This review contains spoilers.
1.9 Into The Forest I Go
Well, I think it’s fair to say that Discovery has completely found its feet. This episode had it all: character drama, plot twists, the rich tapestry of all human life on display, and a space ship blowing the hell up. TNG took three seasons to put my heart in my throat during an action sequence. Disco has done it after fewer than ten episodes.
At this point, I feel naught but pity for Trek fans who can’t engage with the show, because they’re missing out on a great experience: a progressive and optimistic show, but one which is also nuanced and subtle. Complaints from early episodes that the characters were a bit too dickish may have had some validity at the time, but those spiky relationships have smoothed out brilliantly into a crew of well-defined characters. It would’ve been easy to model a crew around existing Trek dynamics, like Enterprise and Voyager attempted to, but this show has come up with its own original formula and I could not be happier with it.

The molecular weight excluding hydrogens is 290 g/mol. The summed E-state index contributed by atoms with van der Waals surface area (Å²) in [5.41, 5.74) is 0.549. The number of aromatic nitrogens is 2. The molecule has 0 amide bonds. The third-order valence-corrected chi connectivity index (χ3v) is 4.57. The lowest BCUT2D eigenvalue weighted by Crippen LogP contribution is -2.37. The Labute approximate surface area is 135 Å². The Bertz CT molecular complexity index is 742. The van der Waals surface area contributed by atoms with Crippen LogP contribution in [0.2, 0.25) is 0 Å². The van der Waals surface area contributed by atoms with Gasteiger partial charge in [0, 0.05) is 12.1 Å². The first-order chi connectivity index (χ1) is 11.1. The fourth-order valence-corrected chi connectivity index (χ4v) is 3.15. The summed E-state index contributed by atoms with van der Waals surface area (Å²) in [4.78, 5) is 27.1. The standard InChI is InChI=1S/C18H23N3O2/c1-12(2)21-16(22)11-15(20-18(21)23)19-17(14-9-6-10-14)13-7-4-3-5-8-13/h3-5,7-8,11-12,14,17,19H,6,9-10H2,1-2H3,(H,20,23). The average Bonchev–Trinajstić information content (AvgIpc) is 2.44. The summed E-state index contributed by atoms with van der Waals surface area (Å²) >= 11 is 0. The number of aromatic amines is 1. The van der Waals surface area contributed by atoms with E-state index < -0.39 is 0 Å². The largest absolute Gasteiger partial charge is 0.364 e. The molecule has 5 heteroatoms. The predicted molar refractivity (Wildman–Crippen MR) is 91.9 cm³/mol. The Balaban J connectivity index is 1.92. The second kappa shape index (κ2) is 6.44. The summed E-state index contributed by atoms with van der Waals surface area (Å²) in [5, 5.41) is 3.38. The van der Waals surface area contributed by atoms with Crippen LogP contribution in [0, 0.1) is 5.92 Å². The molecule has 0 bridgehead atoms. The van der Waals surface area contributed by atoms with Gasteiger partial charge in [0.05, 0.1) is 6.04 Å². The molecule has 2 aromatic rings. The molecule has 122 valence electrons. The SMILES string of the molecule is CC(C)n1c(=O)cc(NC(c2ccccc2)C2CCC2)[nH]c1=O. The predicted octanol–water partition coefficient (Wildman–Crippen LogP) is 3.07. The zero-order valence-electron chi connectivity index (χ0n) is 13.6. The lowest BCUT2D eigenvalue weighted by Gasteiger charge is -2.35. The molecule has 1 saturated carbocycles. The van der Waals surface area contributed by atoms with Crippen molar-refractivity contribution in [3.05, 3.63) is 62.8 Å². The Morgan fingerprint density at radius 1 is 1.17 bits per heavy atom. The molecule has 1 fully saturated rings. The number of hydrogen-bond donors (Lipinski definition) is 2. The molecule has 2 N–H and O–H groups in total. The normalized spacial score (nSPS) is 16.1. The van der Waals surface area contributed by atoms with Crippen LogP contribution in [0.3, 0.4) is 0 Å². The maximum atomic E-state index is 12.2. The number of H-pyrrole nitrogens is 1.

This episode, especially, gives us a LOT to chew on. The daring boarding party mission where Ash and Burnham managed to sabotage the cloaking device, rescue Cornwell AND capture L’Rell was super-thrilling, but it worked because there was character drama mixed in with the plot drama – especially for those of us who’ve been following the Voq theories. Likewise, the fact that it ended in the entirely unexpected death of Kol. That’s a HUGE development. And nothing in Star Trek has ever been as openly badass as Lorca calmly putting in his space eyedrops so that he can truly savour in the imminent firey death of his enemies.
What most surprised me was that this Klingon war plot – something I thought the show was going to be fundamentally built around – seems all but over, and we’re likely to see the crew pursuing a completely different set of troubles in the second half of the season. Clearly the Klingon plot isn’t entirely done and dusted – we’ve still got Voq and L’Rell to worry about, after all – but I can’t wait to see where else the story’s going. And whether there was anything more to Lorca’s confident pronouncement that Discovery was going “home” immediately before it apparently fell into an alternate dimension. If he’s actually from the Mirror Universe that would explain a LOT about his general attitude, after all…